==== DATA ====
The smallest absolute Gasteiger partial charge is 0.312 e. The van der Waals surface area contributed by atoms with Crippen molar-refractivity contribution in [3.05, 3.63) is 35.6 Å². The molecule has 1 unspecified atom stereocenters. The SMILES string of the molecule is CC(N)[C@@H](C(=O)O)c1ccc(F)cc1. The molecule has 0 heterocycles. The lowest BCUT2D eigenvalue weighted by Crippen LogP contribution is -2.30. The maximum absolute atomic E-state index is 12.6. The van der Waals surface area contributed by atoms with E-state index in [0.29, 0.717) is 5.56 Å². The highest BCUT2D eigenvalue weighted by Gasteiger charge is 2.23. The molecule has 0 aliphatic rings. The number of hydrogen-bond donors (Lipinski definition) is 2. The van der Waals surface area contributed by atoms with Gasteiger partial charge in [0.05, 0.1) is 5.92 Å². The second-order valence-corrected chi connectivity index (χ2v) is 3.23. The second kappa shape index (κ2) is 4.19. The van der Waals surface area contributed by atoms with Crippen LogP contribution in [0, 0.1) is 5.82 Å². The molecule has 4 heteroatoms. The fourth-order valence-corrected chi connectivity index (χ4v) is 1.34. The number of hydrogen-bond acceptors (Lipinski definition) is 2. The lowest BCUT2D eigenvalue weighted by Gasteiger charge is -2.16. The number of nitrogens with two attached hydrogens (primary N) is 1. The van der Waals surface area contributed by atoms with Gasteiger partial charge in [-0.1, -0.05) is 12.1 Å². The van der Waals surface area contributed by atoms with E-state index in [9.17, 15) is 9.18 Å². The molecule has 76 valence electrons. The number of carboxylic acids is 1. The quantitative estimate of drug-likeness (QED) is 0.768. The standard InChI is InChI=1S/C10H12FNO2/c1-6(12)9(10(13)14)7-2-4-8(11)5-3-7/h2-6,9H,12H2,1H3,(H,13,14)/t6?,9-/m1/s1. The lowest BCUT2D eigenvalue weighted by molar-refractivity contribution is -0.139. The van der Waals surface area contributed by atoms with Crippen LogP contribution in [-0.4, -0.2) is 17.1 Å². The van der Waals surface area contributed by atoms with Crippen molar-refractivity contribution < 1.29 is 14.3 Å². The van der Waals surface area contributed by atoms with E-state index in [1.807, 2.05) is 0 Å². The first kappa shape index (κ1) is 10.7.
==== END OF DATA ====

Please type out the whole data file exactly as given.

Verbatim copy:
The smallest absolute Gasteiger partial charge is 0.312 e. The van der Waals surface area contributed by atoms with Crippen molar-refractivity contribution in [3.05, 3.63) is 35.6 Å². The molecule has 1 unspecified atom stereocenters. The SMILES string of the molecule is CC(N)[C@@H](C(=O)O)c1ccc(F)cc1. The molecule has 0 heterocycles. The lowest BCUT2D eigenvalue weighted by Crippen LogP contribution is -2.30. The maximum absolute atomic E-state index is 12.6. The van der Waals surface area contributed by atoms with E-state index in [0.29, 0.717) is 5.56 Å². The highest BCUT2D eigenvalue weighted by Gasteiger charge is 2.23. The molecule has 0 aliphatic rings. The number of hydrogen-bond donors (Lipinski definition) is 2. The van der Waals surface area contributed by atoms with Gasteiger partial charge in [0.05, 0.1) is 5.92 Å². The second-order valence-corrected chi connectivity index (χ2v) is 3.23. The second kappa shape index (κ2) is 4.19. The van der Waals surface area contributed by atoms with Crippen LogP contribution in [0, 0.1) is 5.82 Å². The molecule has 4 heteroatoms. The fourth-order valence-corrected chi connectivity index (χ4v) is 1.34. The number of hydrogen-bond acceptors (Lipinski definition) is 2. The lowest BCUT2D eigenvalue weighted by Gasteiger charge is -2.16. The number of nitrogens with two attached hydrogens (primary N) is 1. The van der Waals surface area contributed by atoms with Gasteiger partial charge in [-0.1, -0.05) is 12.1 Å². The van der Waals surface area contributed by atoms with E-state index in [9.17, 15) is 9.18 Å². The molecule has 76 valence electrons. The number of carboxylic acids is 1. The quantitative estimate of drug-likeness (QED) is 0.768. The standard InChI is InChI=1S/C10H12FNO2/c1-6(12)9(10(13)14)7-2-4-8(11)5-3-7/h2-6,9H,12H2,1H3,(H,13,14)/t6?,9-/m1/s1. The lowest BCUT2D eigenvalue weighted by molar-refractivity contribution is -0.139. The van der Waals surface area contributed by atoms with Crippen LogP contribution in [-0.4, -0.2) is 17.1 Å². The van der Waals surface area contributed by atoms with Crippen molar-refractivity contribution < 1.29 is 14.3 Å². The van der Waals surface area contributed by atoms with E-state index in [1.807, 2.05) is 0 Å². The first kappa shape index (κ1) is 10.7.